White and Red Monasteries
2002 World Monuments Watch
Two monastic churches, among the best-preserved in Egypt, stand at the edge of civilization near the village of Sohag, amid what may be one of the richest surviving Coptic archaeological sites. Once part of larger monastic complexes, the White and Red monastery churches date from the earliest years of Christian monasticism, which was born in the Egyptian desert in the waning years of the third century A.D. The churches exhibit a fusion of pharaonic, Roman civic, and Christian architectural styles. The larger of the two, the White Monastery church, is built of dressed white limestone and was once used by communities of monks and nuns under the leadership of the mid-fifth-century cleric St. Shenute, who was instrumental in shaping early monasticism. The nearby Red Monastery church is a smaller copy of the White Monastery executed in red brick. Both sanctuaries contain exceptional figural paintings and sculpture dating from the fifth through fourteenth centuries. Built in what had once been arid desert, the monastery churches are now at risk due to a rise in the water table in the wake of the construction of the Aswan High Dam, and a resulting pressure from those wishing to cultivate newly fertile land.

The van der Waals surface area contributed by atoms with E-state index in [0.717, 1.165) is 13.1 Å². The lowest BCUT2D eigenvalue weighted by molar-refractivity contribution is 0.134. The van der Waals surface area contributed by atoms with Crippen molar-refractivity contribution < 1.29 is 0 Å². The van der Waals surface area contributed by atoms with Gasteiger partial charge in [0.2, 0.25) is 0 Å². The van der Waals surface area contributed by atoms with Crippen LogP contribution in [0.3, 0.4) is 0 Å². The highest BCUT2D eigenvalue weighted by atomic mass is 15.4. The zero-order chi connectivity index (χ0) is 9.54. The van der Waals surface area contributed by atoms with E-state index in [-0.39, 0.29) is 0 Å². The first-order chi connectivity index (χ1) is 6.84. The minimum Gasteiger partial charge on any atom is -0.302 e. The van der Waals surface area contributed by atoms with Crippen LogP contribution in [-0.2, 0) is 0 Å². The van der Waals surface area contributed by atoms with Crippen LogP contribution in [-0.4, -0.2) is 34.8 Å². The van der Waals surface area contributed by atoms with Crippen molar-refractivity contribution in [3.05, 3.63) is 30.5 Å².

Since the Watch
Since 2002, research and conservation activities have taken place at both sites, providing a greater understanding of the conditions and needs of these monasteries. At the White Monastery, the Yale Egyptological Institute has for many years taken an active role in the stewardship and documentation of the surviving element of the monastic complex, including the recording of all visible stone inscriptions. Another project at the same site, currently ongoing, has concentrated on the remains surrounding the Church. In addition to documentation, this project also encompasses conservation of wall paintings and the completion of a site management plan. At the Red Monastery, a project was initiated in 2005 by the American Research Center in Egypt, with funding from the United States Agency for International Development, and in collaboration with Roma Tre University. This project resulted in the cleaning and conservation of mural decoration in many parts of the surviving sanctuary. Both projects are operated in collaboration with Egypt's Supreme Council of Antiquities. January 2011